Though a little on the slight side, these are cozy and familiar experiences for little ones nonetheless.

MY DAY

BATHTIME

From the Go, Baby! series

A baby with mocha-colored skin enjoys a romp in the bath.

Nestled in a bright red baby bathtub, a little tyke splashes and pours and plays with boats, toys and bubbles, all while an amused puppy looks on. The art, which looks to be digital collage, is sleek and charming simultaneously, with flat blocks of color, subtle shading and round edges. Two lines of verse grace each page and capture the playful mood. The final page asks, “Where is baby?” and the Mylar mirror embedded into the last page provides the obvious answer. The companion title, My Day: Bedtime, also with a mirror in the back, features a sitting-up, Caucasian baby reading aloud to and tucking in a teddy bear at bedtime. The text here does not scan quite as well, but little ones will have no problem connecting with the familiar scenes. While parents do not appear in any of the spreads in either book, it is clear from the loving tone that they are never too far away.

Though a little on the slight side, these are cozy and familiar experiences for little ones nonetheless. (Board book. 6-18 mos.)

Pub Date: June 1, 2013

ISBN: 978-1-4083-1502-6

Page Count: 12

Publisher: Orchard UK/Trafalgar

Review Posted Online: June 16, 2013

Kirkus Reviews Issue: July 1, 2013

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A memorable story of kindness, courage and wonder.

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  • New York Times Bestseller

WONDER

After being home-schooled for years, Auggie Pullman is about to start fifth grade, but he’s worried: How will he fit into middle school life when he looks so different from everyone else?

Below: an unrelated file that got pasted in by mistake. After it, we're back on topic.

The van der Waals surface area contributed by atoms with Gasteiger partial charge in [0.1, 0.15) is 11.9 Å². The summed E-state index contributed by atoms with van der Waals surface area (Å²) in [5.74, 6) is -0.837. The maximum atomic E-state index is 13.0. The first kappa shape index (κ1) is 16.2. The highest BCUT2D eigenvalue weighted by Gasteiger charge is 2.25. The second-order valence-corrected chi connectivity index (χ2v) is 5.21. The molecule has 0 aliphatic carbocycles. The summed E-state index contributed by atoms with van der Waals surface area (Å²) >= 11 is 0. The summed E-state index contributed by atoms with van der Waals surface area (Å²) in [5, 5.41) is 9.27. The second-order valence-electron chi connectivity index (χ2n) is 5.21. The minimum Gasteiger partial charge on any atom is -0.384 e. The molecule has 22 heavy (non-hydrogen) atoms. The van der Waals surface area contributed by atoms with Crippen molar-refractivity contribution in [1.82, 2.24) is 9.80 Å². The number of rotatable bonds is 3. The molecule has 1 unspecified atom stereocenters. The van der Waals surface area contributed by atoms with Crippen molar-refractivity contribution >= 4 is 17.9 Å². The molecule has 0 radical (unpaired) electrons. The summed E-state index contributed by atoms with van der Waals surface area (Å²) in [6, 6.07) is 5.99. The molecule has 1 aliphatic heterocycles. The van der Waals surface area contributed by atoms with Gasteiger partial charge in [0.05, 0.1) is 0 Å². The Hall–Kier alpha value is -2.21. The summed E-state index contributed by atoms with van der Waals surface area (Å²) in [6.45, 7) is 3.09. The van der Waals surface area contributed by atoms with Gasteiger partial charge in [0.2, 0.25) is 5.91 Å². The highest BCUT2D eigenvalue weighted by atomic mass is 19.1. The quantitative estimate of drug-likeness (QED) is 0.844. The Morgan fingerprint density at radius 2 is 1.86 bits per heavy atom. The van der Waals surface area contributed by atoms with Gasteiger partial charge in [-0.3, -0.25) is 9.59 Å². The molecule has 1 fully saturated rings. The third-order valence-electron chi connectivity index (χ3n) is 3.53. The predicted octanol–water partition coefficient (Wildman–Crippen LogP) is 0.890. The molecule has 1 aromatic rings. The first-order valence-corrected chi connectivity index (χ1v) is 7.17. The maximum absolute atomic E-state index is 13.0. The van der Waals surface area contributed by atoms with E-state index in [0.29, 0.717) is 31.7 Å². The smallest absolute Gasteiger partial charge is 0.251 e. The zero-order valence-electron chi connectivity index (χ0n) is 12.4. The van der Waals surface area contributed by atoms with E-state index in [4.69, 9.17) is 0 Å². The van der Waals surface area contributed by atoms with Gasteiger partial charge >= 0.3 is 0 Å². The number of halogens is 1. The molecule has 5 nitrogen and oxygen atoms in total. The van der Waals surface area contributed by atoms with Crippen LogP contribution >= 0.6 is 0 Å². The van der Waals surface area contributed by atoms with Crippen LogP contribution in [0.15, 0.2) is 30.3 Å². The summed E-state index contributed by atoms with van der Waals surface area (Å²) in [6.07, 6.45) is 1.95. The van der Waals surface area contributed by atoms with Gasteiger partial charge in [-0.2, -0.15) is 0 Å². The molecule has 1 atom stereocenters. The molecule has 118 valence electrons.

Auggie has had 27 surgeries to correct facial anomalies he was born with, but he still has a face that has earned him such cruel nicknames as Freak, Freddy Krueger, Gross-out and Lizard face. Though “his features look like they’ve been melted, like the drippings on a candle” and he’s used to people averting their eyes when they see him, he’s an engaging boy who feels pretty ordinary inside. He’s smart, funny, kind and brave, but his father says that having Auggie attend Beecher Prep would be like sending “a lamb to the slaughter.” Palacio divides the novel into eight parts, interspersing Auggie’s first-person narrative with the voices of family members and classmates, wisely expanding the story beyond Auggie’s viewpoint and demonstrating that Auggie’s arrival at school doesn’t test only him, it affects everyone in the community. Auggie may be finding his place in the world, but that world must find a way to make room for him, too.

A memorable story of kindness, courage and wonder. (Fiction. 8-14)

Pub Date: Feb. 14, 2012

ISBN: 978-0-375-86902-0

Page Count: 320

Publisher: Knopf

Review Posted Online: Dec. 3, 2011

Kirkus Reviews Issue: Dec. 15, 2011

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Not your typical kid-with-cancer book.

WINK

A rare form of cancer takes its toll in this novel based on the author’s experience.

Seventh grader Ross Maloy wants nothing more than to be an average middle schooler, hanging out with his best friends, Abby and Isaac, avoiding the school bully, and crushing on the popular girl. There’s just one thing keeping Ross from being completely ordinary: the rare form of eye cancer that’s reduced him to the kid with cancer at school. Ross’ eye is closed in a permanent wink, and he constantly wears a cowboy hat to protect his eyes. The doctors are hopeful that Ross will be cancer free after treatment, but his vision will be impaired, and the treatments cause him to lose his hair and require the application of a particularly goopy ointment. This isn’t a cancer book built upon a foundation of prayer, hope, and life lessons. The driving force here is Ross’ justifiable anger. Ross is angry at the anonymous kids making hurtful memes about him and at Isaac for abandoning him when he needs a friend most. Ross funnels his feelings into learning how to play guitar, hoping to make a splash at the school’s talent show. The author balances this anger element well against the typical middle-grade tropes. Misunderstood bully? Check. Well-meaning parents? Check. While some of these elements will feel familiar, the novel’s emotional climax remains effectively earned. Characters are paper-white in Harrell’s accompanying cartoons.

Not your typical kid-with-cancer book. (Fiction. 9-12)

Pub Date: March 31, 2020

ISBN: 978-1-9848-1514-9

Page Count: 300

Publisher: Dial Books

Review Posted Online: Nov. 10, 2019

Kirkus Reviews Issue: Dec. 1, 2019

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